A solution to the one-dimensional Fokker–Planck equation, with both the drift and the diffusion term. In this case the initial condition is a Dirac delta function centered away from zero velocity. Over time the distribution widens due to random impulses.
The transition probability, the probability of going from to , is introduced here; the expectation can be written as
Now we replace in the definition of , multiply by and integrate over . The limit is taken on
Note now that
which is the Chapman–Kolmogorov theorem. Changing the dummy variable to , one gets
which is a time derivative. Finally we arrive to
From here, the Kolmogorov backward equation can be deduced. If we instead use the adjoint operator of , , defined such that
then we arrive to the Kolmogorov forward equation, or Fokker–Planck equation, which, simplifying the notation , in its differential form reads
Remains the issue of defining explicitly . This can be done taking the expectation from the integral form of the Itô's lemma:
The part that depends on vanished because of the martingale property.
Then, for a particle subject to an Itô equation, using
it can be easily calculated, using integration by parts, that
which bring us to the Fokker–Planck equation:
While the Fokker–Planck equation is used with problems where the initial distribution is known, if the problem is to know the distribution at previous times, the Feynman–Kac formula can be used, which is a consequence of the Kolmogorov backward equation.
The stochastic process defined above in the Itô sense can be rewritten within the Stratonovich convention as a Stratonovich SDE:
It includes an added noise-induced drift term due to diffusion gradient effects if the noise is state-dependent. This convention is more often used in physical applications. Indeed, it is well known that any solution to the Stratonovich SDE is a solution to the Itô SDE.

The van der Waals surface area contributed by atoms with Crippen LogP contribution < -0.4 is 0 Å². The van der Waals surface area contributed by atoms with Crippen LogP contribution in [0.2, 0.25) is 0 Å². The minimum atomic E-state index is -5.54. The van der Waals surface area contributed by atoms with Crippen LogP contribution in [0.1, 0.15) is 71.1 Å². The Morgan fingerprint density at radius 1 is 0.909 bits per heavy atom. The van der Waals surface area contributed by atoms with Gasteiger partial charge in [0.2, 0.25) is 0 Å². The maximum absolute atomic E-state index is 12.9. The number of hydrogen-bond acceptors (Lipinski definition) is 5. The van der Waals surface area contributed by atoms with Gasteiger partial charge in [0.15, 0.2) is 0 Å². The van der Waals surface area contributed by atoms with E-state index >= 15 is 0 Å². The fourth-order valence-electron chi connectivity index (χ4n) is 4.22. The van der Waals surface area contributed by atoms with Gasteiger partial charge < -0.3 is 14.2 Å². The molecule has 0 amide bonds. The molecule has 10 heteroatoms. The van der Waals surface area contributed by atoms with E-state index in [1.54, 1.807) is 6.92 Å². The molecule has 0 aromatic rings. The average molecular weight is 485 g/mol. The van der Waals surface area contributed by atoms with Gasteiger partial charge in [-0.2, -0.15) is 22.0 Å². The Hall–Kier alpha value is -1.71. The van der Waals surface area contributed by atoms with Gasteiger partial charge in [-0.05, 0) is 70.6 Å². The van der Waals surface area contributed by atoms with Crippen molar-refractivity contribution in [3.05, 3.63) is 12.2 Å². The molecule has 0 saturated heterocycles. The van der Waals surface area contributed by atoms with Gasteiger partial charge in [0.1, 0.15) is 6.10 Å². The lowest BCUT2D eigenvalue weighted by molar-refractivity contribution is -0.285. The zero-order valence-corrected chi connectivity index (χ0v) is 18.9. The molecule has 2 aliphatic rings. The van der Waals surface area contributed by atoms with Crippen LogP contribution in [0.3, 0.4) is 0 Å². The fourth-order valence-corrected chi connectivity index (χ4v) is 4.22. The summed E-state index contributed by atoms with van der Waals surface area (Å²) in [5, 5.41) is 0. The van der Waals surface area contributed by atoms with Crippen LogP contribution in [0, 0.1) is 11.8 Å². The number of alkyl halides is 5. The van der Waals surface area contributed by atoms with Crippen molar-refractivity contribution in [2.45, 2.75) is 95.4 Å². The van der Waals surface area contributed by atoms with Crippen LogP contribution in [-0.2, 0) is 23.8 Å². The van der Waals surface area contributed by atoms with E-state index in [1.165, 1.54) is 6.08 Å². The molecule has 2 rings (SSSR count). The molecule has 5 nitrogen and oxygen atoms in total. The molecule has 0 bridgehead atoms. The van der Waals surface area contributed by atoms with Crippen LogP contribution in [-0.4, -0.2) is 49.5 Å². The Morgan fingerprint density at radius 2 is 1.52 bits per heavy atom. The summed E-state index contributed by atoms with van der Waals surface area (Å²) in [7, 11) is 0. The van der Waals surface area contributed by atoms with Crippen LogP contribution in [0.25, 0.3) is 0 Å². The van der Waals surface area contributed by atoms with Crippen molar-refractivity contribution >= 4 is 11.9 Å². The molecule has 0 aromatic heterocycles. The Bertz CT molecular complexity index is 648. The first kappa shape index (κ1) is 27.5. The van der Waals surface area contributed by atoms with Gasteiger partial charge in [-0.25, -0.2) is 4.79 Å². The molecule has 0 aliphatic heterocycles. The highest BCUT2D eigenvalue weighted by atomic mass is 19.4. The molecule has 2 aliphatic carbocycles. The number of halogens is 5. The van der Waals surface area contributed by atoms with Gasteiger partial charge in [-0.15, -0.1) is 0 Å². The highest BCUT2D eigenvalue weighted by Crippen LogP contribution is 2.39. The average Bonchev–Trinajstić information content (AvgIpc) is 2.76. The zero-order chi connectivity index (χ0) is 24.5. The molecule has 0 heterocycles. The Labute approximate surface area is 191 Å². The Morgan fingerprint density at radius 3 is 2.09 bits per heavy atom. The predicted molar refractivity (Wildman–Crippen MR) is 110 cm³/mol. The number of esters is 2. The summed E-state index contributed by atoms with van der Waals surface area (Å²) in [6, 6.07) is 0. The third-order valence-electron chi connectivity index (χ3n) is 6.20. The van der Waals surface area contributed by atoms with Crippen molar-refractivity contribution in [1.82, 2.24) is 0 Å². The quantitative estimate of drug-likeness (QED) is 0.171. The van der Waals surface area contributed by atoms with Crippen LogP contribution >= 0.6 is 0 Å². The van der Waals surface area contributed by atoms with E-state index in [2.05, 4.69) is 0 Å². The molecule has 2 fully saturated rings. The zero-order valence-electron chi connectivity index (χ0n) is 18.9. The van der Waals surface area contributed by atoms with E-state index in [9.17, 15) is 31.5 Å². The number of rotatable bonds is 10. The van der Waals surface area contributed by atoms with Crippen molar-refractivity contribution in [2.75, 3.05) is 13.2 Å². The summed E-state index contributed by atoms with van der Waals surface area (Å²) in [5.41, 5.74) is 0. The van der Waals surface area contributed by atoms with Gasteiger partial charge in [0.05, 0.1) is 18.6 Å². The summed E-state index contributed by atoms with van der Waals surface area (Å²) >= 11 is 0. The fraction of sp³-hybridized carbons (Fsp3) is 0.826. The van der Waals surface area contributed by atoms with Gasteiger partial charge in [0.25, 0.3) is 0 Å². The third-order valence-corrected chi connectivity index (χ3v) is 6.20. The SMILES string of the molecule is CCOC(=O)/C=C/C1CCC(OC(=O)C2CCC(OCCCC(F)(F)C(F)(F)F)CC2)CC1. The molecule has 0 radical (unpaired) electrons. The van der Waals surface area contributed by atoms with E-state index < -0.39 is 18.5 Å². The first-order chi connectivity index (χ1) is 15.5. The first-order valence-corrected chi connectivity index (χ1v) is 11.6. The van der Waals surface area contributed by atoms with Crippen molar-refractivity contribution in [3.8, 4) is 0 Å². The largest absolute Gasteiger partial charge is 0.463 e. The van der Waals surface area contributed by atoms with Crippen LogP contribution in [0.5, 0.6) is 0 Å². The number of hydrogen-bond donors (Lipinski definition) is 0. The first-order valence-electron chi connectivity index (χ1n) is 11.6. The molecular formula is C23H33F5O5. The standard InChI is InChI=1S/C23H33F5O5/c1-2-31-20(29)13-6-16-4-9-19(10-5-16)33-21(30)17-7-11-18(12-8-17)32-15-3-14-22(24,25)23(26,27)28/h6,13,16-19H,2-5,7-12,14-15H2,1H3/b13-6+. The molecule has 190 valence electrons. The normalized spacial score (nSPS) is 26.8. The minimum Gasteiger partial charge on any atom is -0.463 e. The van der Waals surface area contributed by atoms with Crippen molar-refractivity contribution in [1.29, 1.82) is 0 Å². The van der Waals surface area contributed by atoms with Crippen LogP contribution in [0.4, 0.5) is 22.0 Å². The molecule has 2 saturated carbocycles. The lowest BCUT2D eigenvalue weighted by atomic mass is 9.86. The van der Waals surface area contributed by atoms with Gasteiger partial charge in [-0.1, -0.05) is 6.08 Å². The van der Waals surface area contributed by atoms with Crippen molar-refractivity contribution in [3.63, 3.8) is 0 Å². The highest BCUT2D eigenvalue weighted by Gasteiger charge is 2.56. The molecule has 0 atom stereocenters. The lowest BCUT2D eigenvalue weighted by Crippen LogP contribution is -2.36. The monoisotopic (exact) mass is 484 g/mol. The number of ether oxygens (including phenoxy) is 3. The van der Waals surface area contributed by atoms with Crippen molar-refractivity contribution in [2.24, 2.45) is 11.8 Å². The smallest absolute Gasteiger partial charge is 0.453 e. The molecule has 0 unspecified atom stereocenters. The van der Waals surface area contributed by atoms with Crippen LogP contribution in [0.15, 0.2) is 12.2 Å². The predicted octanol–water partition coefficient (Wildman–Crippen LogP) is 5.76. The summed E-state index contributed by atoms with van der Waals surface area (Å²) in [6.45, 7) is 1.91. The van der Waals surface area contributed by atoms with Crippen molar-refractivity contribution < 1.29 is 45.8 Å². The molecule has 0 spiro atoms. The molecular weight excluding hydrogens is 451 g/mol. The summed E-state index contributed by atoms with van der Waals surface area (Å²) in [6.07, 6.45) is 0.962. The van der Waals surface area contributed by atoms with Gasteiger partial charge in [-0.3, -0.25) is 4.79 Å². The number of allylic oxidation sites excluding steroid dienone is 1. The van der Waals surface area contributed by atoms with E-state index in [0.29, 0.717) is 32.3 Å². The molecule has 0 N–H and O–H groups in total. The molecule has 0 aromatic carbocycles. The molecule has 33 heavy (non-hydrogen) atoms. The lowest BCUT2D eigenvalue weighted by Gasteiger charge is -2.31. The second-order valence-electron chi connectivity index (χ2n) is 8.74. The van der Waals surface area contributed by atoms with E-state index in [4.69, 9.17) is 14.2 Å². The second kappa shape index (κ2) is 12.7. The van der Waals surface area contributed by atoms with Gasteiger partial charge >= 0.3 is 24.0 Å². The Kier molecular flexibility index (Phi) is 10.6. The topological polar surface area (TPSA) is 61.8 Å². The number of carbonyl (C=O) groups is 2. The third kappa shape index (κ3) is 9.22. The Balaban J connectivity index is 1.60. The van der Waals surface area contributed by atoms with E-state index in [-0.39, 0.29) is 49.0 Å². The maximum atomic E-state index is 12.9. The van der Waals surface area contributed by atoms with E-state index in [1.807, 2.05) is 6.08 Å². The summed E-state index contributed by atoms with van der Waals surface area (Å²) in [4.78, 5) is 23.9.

The zero-drift equation with constant diffusion can be considered as a model of classical Brownian motion:
This model has discrete spectrum of solutions if the condition of fixed boundaries is added for :
It has been shown that in this case an analytical spectrum of solutions allows deriving a local uncertainty relation for the coordinate-velocity phase volume:
Here is a minimal value of a corresponding diffusion spectrum , while and represent the uncertainty of coordinate–velocity definition.
with . Physically, this equation can be motivated as follows: a particle of mass with velocity moving in a medium, e.g., a fluid, will experience a friction force which resists motion whose magnitude can be approximated as being proportional to particle's velocity with . Other particles in the medium will randomly kick the particle as they collide with it and this effect can be approximated by a white noise term; . Newton's second law is written as
Taking for simplicity and changing the notation as leads to the familiar form .
where the third term includes the particle acceleration due to the Lorentz force and the Fokker–Planck term at the right-hand side represents the effects of particle collisions. The quantities and are the average change in velocity a particle of type experiences due to collisions with all other particle species in unit time. Expressions for these quantities are given elsewhere. If collisions are ignored, the Boltzmann equation reduces to the Vlasov equation.